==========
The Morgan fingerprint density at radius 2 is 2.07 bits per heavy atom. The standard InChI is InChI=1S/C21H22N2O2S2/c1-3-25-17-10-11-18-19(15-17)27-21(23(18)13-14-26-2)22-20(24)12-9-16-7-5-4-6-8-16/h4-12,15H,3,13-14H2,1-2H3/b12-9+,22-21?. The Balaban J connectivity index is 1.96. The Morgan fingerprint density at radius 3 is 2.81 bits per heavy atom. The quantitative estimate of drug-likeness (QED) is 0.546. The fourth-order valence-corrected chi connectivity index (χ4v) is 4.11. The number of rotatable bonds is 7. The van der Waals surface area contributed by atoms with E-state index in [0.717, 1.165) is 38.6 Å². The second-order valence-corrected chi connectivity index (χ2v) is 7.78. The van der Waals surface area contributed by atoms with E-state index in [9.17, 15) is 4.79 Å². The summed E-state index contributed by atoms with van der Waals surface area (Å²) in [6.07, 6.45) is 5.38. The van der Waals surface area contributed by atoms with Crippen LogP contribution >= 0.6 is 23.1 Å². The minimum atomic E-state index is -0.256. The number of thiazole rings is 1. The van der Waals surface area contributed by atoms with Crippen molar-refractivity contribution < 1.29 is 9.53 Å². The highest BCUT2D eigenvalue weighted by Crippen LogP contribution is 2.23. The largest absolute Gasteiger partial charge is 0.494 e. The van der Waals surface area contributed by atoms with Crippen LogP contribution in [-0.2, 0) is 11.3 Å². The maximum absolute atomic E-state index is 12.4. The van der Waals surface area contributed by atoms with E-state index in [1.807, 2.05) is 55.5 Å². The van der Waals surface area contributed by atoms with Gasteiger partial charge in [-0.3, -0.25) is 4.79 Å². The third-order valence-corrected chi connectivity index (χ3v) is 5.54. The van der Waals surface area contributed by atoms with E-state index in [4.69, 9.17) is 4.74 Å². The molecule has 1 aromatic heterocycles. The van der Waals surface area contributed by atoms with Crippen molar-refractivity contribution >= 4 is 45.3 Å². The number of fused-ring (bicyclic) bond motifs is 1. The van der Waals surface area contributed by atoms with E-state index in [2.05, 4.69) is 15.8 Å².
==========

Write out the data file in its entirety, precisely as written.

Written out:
The Morgan fingerprint density at radius 2 is 2.07 bits per heavy atom. The standard InChI is InChI=1S/C21H22N2O2S2/c1-3-25-17-10-11-18-19(15-17)27-21(23(18)13-14-26-2)22-20(24)12-9-16-7-5-4-6-8-16/h4-12,15H,3,13-14H2,1-2H3/b12-9+,22-21?. The Balaban J connectivity index is 1.96. The Morgan fingerprint density at radius 3 is 2.81 bits per heavy atom. The quantitative estimate of drug-likeness (QED) is 0.546. The fourth-order valence-corrected chi connectivity index (χ4v) is 4.11. The number of rotatable bonds is 7. The van der Waals surface area contributed by atoms with E-state index in [0.717, 1.165) is 38.6 Å². The second-order valence-corrected chi connectivity index (χ2v) is 7.78. The van der Waals surface area contributed by atoms with E-state index in [9.17, 15) is 4.79 Å². The summed E-state index contributed by atoms with van der Waals surface area (Å²) in [6.07, 6.45) is 5.38. The van der Waals surface area contributed by atoms with Crippen LogP contribution >= 0.6 is 23.1 Å². The minimum atomic E-state index is -0.256. The number of thiazole rings is 1. The van der Waals surface area contributed by atoms with Crippen molar-refractivity contribution < 1.29 is 9.53 Å². The highest BCUT2D eigenvalue weighted by Crippen LogP contribution is 2.23. The largest absolute Gasteiger partial charge is 0.494 e. The van der Waals surface area contributed by atoms with Crippen LogP contribution in [-0.2, 0) is 11.3 Å². The maximum absolute atomic E-state index is 12.4. The van der Waals surface area contributed by atoms with E-state index in [1.807, 2.05) is 55.5 Å². The van der Waals surface area contributed by atoms with Gasteiger partial charge in [-0.3, -0.25) is 4.79 Å². The third-order valence-corrected chi connectivity index (χ3v) is 5.54. The van der Waals surface area contributed by atoms with E-state index in [4.69, 9.17) is 4.74 Å². The molecule has 1 aromatic heterocycles. The van der Waals surface area contributed by atoms with Crippen molar-refractivity contribution >= 4 is 45.3 Å². The number of fused-ring (bicyclic) bond motifs is 1. The van der Waals surface area contributed by atoms with E-state index in [2.05, 4.69) is 15.8 Å².